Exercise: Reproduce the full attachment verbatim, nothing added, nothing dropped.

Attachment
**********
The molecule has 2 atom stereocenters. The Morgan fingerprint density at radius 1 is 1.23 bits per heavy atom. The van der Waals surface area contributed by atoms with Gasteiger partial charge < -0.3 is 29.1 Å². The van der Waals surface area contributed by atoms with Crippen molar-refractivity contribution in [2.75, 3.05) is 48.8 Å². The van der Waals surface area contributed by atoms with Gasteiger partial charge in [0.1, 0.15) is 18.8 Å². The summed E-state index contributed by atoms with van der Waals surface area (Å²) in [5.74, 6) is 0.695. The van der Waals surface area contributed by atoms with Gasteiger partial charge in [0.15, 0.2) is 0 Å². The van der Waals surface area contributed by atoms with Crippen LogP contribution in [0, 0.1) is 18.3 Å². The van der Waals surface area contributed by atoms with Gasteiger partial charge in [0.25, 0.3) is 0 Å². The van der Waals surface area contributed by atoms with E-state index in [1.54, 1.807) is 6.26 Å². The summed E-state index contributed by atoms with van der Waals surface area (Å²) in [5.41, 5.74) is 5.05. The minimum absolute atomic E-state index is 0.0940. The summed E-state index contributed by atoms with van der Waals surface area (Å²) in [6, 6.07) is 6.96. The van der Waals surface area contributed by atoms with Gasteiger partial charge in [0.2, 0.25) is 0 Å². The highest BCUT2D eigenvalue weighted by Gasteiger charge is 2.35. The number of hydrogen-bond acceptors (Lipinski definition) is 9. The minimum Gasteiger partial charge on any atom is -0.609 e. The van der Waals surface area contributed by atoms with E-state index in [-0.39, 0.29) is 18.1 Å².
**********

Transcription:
The molecule has 2 atom stereocenters. The Morgan fingerprint density at radius 1 is 1.23 bits per heavy atom. The van der Waals surface area contributed by atoms with Gasteiger partial charge < -0.3 is 29.1 Å². The van der Waals surface area contributed by atoms with Crippen molar-refractivity contribution in [2.75, 3.05) is 48.8 Å². The van der Waals surface area contributed by atoms with Gasteiger partial charge in [0.1, 0.15) is 18.8 Å². The summed E-state index contributed by atoms with van der Waals surface area (Å²) in [5.74, 6) is 0.695. The van der Waals surface area contributed by atoms with Gasteiger partial charge in [0.15, 0.2) is 0 Å². The van der Waals surface area contributed by atoms with Crippen LogP contribution in [0, 0.1) is 18.3 Å². The van der Waals surface area contributed by atoms with Gasteiger partial charge in [0.25, 0.3) is 0 Å². The van der Waals surface area contributed by atoms with E-state index in [1.54, 1.807) is 6.26 Å². The summed E-state index contributed by atoms with van der Waals surface area (Å²) in [5.41, 5.74) is 5.05. The minimum absolute atomic E-state index is 0.0940. The summed E-state index contributed by atoms with van der Waals surface area (Å²) in [6, 6.07) is 6.96. The van der Waals surface area contributed by atoms with Gasteiger partial charge in [0.2, 0.25) is 0 Å². The highest BCUT2D eigenvalue weighted by Gasteiger charge is 2.35. The number of hydrogen-bond acceptors (Lipinski definition) is 9. The minimum Gasteiger partial charge on any atom is -0.609 e. The van der Waals surface area contributed by atoms with E-state index in [-0.39, 0.29) is 18.1 Å².